A protein interactome focused towards cell proliferation was mapped comprising 857 interactions among 393 proteins, leading to many new insights in plant cell cycle regulation.A comprehensive view on heterodimeric cyclin-dependent kinase (CDK)/cyclin complexes in plants is obtained, in relation with their regulators.Over 100 new candidate cell cycle proteins were predicted.
The basic underlying mechanisms that govern the cell cycle are conserved among all eukaryotes. Peculiar for plants, however, is that their genome contains a collection of cell cycle regulatory genes that is intriguingly large (Vandepoele et al, 2002; Menges et al, 2005) compared to other eukaryotes. Arabidopsis thaliana (Arabidopsis) encodes 71 genes in five regulatory classes versus only 15 in yeast and 23 in human.
Despite the discovery of numerous cell cycle genes, little is known about the protein complex machinery that steers plant cell division. Therefore, we applied tandem affinity purification (TAP) approach coupled with mass spectrometry (MS) on Arabidopsis cell suspension cultures to isolate and analyze protein complexes involved in the cell cycle. This approach allowed us to successfully map a first draft of the basic cell cycle complex machinery of Arabidopsis, providing many new insights into plant cell division.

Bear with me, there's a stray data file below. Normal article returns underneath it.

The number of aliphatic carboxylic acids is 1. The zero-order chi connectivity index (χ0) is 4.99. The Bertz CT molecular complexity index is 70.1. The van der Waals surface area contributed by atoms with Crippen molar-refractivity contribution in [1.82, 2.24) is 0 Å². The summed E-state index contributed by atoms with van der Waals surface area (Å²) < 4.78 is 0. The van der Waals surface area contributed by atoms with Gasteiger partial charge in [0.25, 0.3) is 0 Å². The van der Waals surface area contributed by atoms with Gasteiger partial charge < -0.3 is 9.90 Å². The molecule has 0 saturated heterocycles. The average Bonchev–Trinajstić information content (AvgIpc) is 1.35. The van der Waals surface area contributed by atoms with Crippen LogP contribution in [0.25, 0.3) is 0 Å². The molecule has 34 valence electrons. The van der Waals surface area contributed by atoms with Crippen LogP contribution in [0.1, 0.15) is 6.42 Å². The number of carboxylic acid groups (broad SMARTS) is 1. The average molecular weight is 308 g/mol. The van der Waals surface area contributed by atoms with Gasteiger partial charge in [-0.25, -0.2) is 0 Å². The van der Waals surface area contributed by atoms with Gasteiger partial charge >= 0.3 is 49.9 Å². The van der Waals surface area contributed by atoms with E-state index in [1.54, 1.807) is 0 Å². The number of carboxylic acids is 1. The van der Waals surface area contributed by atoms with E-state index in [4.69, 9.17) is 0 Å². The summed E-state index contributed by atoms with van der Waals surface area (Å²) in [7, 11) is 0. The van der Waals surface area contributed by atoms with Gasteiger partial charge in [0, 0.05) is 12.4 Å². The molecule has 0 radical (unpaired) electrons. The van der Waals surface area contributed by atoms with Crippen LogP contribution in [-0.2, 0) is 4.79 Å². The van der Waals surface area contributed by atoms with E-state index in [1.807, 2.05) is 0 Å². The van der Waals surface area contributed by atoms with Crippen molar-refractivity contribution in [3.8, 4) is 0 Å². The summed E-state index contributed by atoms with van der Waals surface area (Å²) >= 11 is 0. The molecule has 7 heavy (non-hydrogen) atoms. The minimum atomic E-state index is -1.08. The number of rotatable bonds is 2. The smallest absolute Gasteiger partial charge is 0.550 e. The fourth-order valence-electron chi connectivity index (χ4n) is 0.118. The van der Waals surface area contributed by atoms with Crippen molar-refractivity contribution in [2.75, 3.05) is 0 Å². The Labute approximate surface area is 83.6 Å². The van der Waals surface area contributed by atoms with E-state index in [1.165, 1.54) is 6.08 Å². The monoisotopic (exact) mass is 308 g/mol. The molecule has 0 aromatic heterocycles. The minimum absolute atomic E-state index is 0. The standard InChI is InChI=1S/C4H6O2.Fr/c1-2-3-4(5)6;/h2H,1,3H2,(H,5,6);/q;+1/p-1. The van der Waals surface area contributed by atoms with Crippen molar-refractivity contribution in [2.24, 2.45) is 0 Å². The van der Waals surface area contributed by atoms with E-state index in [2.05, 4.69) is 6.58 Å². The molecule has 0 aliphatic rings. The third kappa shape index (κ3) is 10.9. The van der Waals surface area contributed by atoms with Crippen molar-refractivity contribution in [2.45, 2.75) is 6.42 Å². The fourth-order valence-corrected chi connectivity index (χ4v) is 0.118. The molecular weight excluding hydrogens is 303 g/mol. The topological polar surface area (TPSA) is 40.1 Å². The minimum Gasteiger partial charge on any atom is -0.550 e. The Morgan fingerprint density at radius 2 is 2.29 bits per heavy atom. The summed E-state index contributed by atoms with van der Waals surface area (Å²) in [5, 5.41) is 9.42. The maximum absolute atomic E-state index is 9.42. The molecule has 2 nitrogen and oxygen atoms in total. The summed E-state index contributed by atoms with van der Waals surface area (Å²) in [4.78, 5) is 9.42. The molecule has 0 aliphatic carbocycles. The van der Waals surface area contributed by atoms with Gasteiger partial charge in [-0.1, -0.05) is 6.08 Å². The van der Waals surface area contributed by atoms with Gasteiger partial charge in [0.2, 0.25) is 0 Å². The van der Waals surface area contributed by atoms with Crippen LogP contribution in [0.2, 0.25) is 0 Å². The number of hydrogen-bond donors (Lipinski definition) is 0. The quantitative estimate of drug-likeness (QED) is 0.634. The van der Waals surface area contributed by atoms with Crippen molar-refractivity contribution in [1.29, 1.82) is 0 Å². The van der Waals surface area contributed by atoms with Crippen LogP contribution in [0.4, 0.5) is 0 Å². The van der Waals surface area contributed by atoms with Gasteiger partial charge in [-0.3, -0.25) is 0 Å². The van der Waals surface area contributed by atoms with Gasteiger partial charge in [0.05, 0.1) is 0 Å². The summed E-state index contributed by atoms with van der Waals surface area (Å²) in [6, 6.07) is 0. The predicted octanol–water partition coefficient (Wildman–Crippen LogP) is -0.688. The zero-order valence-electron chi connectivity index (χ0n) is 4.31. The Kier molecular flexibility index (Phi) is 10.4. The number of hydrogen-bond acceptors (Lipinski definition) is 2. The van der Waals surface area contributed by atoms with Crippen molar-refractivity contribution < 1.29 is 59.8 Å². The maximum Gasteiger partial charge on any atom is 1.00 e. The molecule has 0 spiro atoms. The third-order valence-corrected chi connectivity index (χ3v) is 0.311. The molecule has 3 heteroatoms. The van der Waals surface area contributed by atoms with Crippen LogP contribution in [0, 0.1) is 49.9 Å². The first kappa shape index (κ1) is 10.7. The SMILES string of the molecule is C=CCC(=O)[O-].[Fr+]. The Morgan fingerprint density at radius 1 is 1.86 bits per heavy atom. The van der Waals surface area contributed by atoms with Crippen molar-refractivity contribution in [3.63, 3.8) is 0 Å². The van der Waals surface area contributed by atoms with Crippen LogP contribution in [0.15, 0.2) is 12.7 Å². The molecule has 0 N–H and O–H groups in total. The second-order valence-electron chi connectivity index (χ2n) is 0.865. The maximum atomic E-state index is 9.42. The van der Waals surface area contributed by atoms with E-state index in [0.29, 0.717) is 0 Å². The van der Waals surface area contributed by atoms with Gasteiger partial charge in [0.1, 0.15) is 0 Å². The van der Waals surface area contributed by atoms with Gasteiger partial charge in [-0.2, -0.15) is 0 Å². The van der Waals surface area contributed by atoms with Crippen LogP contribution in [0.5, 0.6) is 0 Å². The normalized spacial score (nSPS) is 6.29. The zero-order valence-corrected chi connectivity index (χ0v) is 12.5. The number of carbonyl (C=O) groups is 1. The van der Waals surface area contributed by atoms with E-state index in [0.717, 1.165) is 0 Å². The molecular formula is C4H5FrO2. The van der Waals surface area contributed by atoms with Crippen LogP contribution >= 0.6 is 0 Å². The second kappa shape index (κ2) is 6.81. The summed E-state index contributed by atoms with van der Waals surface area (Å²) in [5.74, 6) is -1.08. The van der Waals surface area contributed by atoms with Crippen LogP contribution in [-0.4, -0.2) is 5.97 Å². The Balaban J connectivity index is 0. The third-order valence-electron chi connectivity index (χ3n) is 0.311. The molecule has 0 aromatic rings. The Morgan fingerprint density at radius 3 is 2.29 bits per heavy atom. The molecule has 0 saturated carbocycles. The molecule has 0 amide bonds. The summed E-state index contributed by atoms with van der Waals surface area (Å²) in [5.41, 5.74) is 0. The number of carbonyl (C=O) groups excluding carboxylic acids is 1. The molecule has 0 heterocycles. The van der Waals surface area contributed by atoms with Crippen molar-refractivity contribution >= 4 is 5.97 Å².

To map the interactome, we relied on a streamlined platform comprising generic Gateway-based vectors with high cloning flexibility, the fast generation of transgenic suspension cultures, TAP adapted for plant cells, and matrix-assisted laser desorption ionization (MALDI) tandem-MS for the identification of purified proteins (Van Leene et al, 2007, 2008Van Leene et al, 2007, 2008). Complexes for 102 cell cycle proteins were analyzed using this approach, leading to a non-redundant data set of 857 interactions among 393 proteins (Figure 1A). Two subspaces were identified in this data set, domain I1, containing interactions confirmed in at least two independent experimental repeats or in the reciprocal purification experiment, and domain I2 consisting of uniquely observed interactions.